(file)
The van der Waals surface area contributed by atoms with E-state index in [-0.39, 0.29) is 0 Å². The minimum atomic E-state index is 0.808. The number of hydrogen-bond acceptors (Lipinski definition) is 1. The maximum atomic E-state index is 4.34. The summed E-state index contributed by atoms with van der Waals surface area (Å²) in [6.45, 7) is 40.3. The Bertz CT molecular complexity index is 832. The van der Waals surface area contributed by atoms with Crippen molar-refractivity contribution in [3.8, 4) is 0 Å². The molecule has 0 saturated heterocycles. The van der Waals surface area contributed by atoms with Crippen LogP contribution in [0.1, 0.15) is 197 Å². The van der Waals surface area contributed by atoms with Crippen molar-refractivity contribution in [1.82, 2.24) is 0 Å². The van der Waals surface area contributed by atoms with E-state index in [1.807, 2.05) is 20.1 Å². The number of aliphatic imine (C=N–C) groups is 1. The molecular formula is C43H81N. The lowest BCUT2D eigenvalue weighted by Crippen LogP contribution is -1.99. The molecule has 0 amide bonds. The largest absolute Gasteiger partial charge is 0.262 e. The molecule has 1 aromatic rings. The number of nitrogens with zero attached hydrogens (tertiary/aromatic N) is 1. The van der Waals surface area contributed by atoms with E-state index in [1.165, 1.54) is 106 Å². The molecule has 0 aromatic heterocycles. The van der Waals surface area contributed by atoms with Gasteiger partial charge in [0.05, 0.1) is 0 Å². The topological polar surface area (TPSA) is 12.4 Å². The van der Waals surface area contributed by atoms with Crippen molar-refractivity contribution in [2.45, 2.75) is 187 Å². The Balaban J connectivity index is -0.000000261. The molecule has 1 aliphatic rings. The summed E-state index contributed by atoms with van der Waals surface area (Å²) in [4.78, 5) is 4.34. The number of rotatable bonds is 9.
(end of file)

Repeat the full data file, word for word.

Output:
The van der Waals surface area contributed by atoms with E-state index in [-0.39, 0.29) is 0 Å². The minimum atomic E-state index is 0.808. The number of hydrogen-bond acceptors (Lipinski definition) is 1. The maximum atomic E-state index is 4.34. The summed E-state index contributed by atoms with van der Waals surface area (Å²) in [6.45, 7) is 40.3. The Bertz CT molecular complexity index is 832. The van der Waals surface area contributed by atoms with Crippen molar-refractivity contribution in [3.8, 4) is 0 Å². The molecule has 0 saturated heterocycles. The van der Waals surface area contributed by atoms with Crippen LogP contribution in [0.1, 0.15) is 197 Å². The van der Waals surface area contributed by atoms with Crippen molar-refractivity contribution in [1.82, 2.24) is 0 Å². The van der Waals surface area contributed by atoms with E-state index in [1.807, 2.05) is 20.1 Å². The number of aliphatic imine (C=N–C) groups is 1. The molecular formula is C43H81N. The lowest BCUT2D eigenvalue weighted by Crippen LogP contribution is -1.99. The molecule has 0 amide bonds. The largest absolute Gasteiger partial charge is 0.262 e. The molecule has 1 aromatic rings. The number of nitrogens with zero attached hydrogens (tertiary/aromatic N) is 1. The van der Waals surface area contributed by atoms with E-state index in [1.165, 1.54) is 106 Å². The molecule has 0 aromatic heterocycles. The van der Waals surface area contributed by atoms with Gasteiger partial charge in [0.05, 0.1) is 0 Å². The topological polar surface area (TPSA) is 12.4 Å². The van der Waals surface area contributed by atoms with Crippen molar-refractivity contribution in [2.45, 2.75) is 187 Å². The Balaban J connectivity index is -0.000000261. The molecule has 1 aliphatic rings. The summed E-state index contributed by atoms with van der Waals surface area (Å²) in [4.78, 5) is 4.34. The number of rotatable bonds is 9.